"I was a Hellenist for awhile but felt called to research and follow other paths since then. Now I'm feeling like the Theoi are calling me back to Their worship. Do you have any advice about what I should do to make amends for leaving off Their worship and be welcomed back into Their good graces? What about the miasma of not worshiping Them for so long? What specific steps do you think I should take?"
Thank you for coming to me with your question. I am happy to hear you feel called back to the Theoi.
This morning, I answered a question by another reader. It had to do with how the Gods could have allowed their temples to be destroyed and their worship to dwindle. I want to tell you what I told him: that what happened to the ancient temples--to the ancient religion--we let happen. For whatever reason, we let it happen and in our religion, it is us who need to come to the Gods. When we stopped coming, They did not--could not--force us to come back, and so They let us go. But they are not the type to hold grudges. They may have been disappointed, may have been angry, but they are immortal. We are coming back to Them now and They accept us with kharis. We do not have to make up for our religious ancestor's choices. We just have to worship the Theoi as best we can, and They will provide the same things they promised the ancient Hellenes: a good life if you are willing to work for it.
The same goes for a personal return to the Theoi. They let you go because you chose to take your break, and now you have decided to return, They will welcome you. I am sure you have seen that scene in the movies or television series where the rebellious youth joins the family he rejected at the start welcome him back with open arms near the end? I always feel coming back to faith is like that--or at least it should be. Come back with an open heart, an open mind, and an open smile. Recite the hymns with all the emotion and love you can muster. Perform katharmos, apply khernips, but mostly cast fear and doubt from your heart. Those emotions disrupt your ability to worship and that is the worst miasma of all.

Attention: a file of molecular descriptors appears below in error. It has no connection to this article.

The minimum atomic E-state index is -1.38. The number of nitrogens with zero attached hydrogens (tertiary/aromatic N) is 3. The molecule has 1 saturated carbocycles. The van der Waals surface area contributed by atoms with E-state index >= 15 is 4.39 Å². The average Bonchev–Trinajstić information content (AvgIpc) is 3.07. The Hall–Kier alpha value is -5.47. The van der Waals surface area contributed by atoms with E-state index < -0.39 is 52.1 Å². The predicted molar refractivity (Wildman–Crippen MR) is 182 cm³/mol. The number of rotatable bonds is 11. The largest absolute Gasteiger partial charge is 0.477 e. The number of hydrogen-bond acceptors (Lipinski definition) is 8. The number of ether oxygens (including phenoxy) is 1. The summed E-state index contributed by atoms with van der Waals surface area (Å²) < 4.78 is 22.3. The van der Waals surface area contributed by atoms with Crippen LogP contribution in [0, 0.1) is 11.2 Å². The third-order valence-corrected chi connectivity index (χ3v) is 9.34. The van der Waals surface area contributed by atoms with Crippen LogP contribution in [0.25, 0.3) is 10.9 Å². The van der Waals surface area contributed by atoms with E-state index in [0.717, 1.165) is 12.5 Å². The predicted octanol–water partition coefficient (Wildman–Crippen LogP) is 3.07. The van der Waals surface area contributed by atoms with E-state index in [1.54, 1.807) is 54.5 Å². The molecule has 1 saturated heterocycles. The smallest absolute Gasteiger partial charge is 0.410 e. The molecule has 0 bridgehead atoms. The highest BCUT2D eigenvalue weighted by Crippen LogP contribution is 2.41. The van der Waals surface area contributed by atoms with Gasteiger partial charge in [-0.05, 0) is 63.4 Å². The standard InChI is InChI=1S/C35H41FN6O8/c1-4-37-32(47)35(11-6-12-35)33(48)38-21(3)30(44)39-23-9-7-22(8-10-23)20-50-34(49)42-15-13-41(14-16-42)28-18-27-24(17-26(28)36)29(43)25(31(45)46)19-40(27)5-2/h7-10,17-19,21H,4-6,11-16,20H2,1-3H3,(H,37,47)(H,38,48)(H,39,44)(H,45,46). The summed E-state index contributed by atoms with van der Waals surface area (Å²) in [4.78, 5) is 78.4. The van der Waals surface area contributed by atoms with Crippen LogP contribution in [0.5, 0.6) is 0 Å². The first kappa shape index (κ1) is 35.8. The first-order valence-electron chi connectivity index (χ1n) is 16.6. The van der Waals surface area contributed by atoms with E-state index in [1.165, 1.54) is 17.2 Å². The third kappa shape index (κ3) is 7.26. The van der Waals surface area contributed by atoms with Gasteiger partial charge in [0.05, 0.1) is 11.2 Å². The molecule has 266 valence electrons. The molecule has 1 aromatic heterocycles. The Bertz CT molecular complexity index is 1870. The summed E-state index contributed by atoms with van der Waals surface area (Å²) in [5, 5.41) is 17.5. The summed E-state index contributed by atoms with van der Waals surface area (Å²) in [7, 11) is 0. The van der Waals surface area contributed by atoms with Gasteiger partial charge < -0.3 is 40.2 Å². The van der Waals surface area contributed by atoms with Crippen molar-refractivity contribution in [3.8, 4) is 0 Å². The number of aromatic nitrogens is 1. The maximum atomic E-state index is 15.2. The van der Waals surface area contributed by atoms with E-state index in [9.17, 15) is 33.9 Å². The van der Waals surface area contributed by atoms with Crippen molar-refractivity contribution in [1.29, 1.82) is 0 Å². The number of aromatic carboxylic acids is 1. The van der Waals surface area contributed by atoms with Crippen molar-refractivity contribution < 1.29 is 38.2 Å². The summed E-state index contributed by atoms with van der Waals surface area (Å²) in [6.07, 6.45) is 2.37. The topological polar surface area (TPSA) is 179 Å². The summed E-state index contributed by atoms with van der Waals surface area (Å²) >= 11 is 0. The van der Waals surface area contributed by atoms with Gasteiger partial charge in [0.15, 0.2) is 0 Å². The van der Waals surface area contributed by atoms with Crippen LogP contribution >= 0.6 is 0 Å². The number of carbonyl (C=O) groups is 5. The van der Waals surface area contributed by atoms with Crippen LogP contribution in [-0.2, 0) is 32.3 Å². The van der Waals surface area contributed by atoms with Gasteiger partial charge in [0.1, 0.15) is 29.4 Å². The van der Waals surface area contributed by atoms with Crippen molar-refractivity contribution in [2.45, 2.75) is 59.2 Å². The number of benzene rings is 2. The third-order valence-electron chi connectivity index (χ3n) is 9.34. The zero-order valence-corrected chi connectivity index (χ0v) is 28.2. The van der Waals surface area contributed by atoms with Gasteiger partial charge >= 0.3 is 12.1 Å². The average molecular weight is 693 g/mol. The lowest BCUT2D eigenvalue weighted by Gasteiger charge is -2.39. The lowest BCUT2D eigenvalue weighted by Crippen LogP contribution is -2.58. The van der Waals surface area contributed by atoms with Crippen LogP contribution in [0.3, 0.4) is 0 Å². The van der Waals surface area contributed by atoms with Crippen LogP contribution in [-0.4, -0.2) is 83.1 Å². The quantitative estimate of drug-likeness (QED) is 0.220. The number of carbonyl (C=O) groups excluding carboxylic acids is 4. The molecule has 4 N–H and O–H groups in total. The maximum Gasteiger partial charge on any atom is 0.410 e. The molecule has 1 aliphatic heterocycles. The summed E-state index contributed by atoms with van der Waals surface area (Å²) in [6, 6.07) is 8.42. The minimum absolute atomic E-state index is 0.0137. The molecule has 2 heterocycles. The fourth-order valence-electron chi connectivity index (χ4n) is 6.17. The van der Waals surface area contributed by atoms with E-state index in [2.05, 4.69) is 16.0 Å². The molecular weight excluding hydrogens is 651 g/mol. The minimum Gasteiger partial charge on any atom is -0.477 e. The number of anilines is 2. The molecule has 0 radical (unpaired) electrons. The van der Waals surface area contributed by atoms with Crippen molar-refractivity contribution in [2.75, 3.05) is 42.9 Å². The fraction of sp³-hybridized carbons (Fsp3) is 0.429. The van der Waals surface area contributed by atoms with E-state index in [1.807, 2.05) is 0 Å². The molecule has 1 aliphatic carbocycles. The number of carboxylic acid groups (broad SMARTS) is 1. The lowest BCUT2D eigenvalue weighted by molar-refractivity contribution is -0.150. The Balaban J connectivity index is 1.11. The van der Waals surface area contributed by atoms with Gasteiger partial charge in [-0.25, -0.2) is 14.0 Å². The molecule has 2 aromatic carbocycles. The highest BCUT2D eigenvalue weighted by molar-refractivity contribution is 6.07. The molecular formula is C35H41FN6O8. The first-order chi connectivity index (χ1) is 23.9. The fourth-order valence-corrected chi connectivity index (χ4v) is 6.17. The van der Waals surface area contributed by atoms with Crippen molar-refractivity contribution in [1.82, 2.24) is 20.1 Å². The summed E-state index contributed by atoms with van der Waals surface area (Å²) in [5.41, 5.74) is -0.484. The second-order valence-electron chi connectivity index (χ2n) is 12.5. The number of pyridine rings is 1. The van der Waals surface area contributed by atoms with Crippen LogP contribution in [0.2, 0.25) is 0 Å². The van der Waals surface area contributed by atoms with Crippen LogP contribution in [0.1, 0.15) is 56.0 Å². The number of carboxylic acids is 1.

The Gods will welcome you back just like they accept modern worship after being abandoned centuries ago. They want our worship--need our worship--and if you truly wish for Them to be in your life, They will be. If it makes you feel better, make a special sacrifice to proclaim your wish to return to Their worship. I dare say They haven't left your life, so don't worry too much about that. Kharis does not fade, it just gets put on hold when no longer desired. Reclaim it, be worthy of it, and the Theoi will gladly accept your sacrifices.
Enjoy your time with the Theoi, respect Them, and respect their worship. They will welcome you back with open arms.